Data is the most important asset for organizations globally. Most organizations fiercely guard their data, yet despite their best efforts, incidents of customer data being compromised are not unheard of. Why does an organization, despite its best efforts, face such a colossal task at protecting their most precious asset?
There is a multitude of answers to the failure to protect customer data. Few of them are lax security measures, not adopting best practices to secure data, and in some cases, turning to unscrupulous practices to make a quick gain.
Ahead of World Consumer Rights Day on March 15, we take a look at two regulatory data protection laws, and their impact are protecting the interests of the customers. Governments worldwide have woken up to the menace of data theft. More steps are being taken, and governments in EU, Americas, Asia-Pacific are introducing legislation to curb data-related crimes and are empowering the consumer.
Two regulations that were introduced in this regard are General Data Protection Regulation (GDPR) and California Consumer Privacy Act (CCPA). These regulatory compliances were introduced by the European Union (EU) and the state of California, respectively.
Understanding General Data Protection Regulation (GDPR)
GDPR was introduced in May 2018 to protect the data of EU citizens. GDPR applies to any firm that is involved in the collection, processing, and dissemination of data. GDPR ensured customers have the final say in how their data is collected and used. Through these rights, data subjects can make a specific request and be assured that personal data is not being misused for anything other than the legitimate purpose for which it was originally provided.
Non-compliance to GDPR can invite fines of up to 20 million euros or 4%of the company’s annual revenue, whichever is higher.
How does GDPR affect businesses and their collection of data?
GDPR grants eight rights to customers that govern the collection of data and their use by marketers.
1) Right to Information: Allows customers to know how a business is collecting and using their personal information and the reason behind it.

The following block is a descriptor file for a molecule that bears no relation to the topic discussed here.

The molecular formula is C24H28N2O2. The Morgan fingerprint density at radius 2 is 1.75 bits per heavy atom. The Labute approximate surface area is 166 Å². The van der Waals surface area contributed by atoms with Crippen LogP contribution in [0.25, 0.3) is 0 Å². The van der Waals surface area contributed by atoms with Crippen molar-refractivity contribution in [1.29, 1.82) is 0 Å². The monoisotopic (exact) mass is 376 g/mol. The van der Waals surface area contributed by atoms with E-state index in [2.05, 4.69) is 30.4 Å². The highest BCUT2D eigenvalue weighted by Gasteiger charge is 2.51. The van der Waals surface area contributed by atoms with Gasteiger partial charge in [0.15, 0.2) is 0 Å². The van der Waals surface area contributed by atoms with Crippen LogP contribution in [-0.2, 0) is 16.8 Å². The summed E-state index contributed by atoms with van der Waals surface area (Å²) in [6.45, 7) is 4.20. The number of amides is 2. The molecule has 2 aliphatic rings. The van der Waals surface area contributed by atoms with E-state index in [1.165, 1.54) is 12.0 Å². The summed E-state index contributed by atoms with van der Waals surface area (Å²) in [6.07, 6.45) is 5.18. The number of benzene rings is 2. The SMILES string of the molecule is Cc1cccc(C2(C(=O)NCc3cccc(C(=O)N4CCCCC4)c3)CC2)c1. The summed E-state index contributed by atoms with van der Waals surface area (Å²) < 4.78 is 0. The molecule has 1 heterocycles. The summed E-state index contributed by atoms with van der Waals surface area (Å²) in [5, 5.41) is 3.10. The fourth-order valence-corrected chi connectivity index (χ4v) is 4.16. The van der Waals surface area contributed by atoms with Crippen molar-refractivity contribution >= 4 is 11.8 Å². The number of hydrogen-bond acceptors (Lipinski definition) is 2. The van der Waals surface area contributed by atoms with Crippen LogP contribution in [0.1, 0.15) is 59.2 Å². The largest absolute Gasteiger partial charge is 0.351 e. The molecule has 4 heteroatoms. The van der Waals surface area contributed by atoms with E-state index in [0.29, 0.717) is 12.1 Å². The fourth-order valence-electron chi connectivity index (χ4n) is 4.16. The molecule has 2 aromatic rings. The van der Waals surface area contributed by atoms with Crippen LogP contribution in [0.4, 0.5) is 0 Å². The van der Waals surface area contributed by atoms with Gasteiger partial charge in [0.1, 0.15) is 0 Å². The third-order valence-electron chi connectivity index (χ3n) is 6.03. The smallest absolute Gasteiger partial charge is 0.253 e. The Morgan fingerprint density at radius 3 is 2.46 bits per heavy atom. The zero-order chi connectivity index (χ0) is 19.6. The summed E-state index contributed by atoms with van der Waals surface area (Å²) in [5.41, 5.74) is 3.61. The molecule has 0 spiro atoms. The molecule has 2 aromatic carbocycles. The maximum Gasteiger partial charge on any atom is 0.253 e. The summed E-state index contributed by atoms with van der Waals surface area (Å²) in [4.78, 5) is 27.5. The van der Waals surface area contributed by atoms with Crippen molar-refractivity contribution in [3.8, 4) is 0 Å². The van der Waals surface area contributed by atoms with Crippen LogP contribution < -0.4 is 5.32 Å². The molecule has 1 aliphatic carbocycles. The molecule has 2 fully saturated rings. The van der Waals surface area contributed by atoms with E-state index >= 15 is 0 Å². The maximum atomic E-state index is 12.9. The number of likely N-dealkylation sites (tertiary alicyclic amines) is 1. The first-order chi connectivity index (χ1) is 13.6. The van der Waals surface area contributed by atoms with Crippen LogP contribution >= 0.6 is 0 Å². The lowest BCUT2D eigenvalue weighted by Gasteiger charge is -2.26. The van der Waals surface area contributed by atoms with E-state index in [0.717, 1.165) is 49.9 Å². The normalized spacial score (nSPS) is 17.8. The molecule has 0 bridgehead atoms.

2) Right of Access: Customers are allowed to access their data and get copies of the data that are being used by other organizations.
3) Right to Rectification: Customers are allowed to access and make changes to their personal data.
4) Right to Withdraw Consent: This allows customers to revoke earlier permissions to organizations that would have processed their data.
5) Right to Object: Under this right, customers can object to the processing of their personal data. Normally, this would be the same as the right to withdraw consent, if consent was appropriately requested and no processing other than legitimate purposes is being conducted. However, a specific scenario would be when a customer asks that his or her personal data should not be processed for certain purposes while a legal dispute is ongoing in court.
6) Right to Erasure: Customers can ask organizations to delete their personal data and prohibit their usage.
7) Right to Data Portability: This allows customers to ask for a transfer of his or her personal data back to them or to a third party. The data transferred should be in a structured and machine-readable format.
8) Right to Object to Automated Data Processing: This right allows customers to object to decisions arrived at using automated processing. In such instances, the organization may have to review the request manually. For example: Using this right, a customer may ask for his or her request (for instance, a loan request) to be reviewed manually because he or she believes that automated processing of his or her loan may not consider the unique situation of the customer.
Besides these rights, the organization must perform a data protection impact assessment (DPIA) before processing personal data and inform users whenever a data breach takes place.
Who Can Make a Rights Request, and How?
Rights to a request can be made by an individual or an individual’s legal representative. Such an individual could be a customer, an employee, or personnel of a supplier working for the company. Also, such a request should usually be made in writing.
Understanding the California Consumer Privacy Act (CCPA)
The California Consumer Privacy Act is a state statute intended to enhance privacy rights and consumer protection for residents of California, United States. The law went into effect in 1st January 2020. Introduced in 2018, the Consumer Privacy Act (AB 375) allows any California consumer to demand to see all the information a company has saved on them, as well as a full list of all the third parties that data is shared with. The CCPA takes a broader view than the GDPR of what constitutes private data. The challenge for security, then, is to locate and secure that private data. In addition, the California law allows consumers to sue companies if the privacy guidelines are violated, even if there is no breach.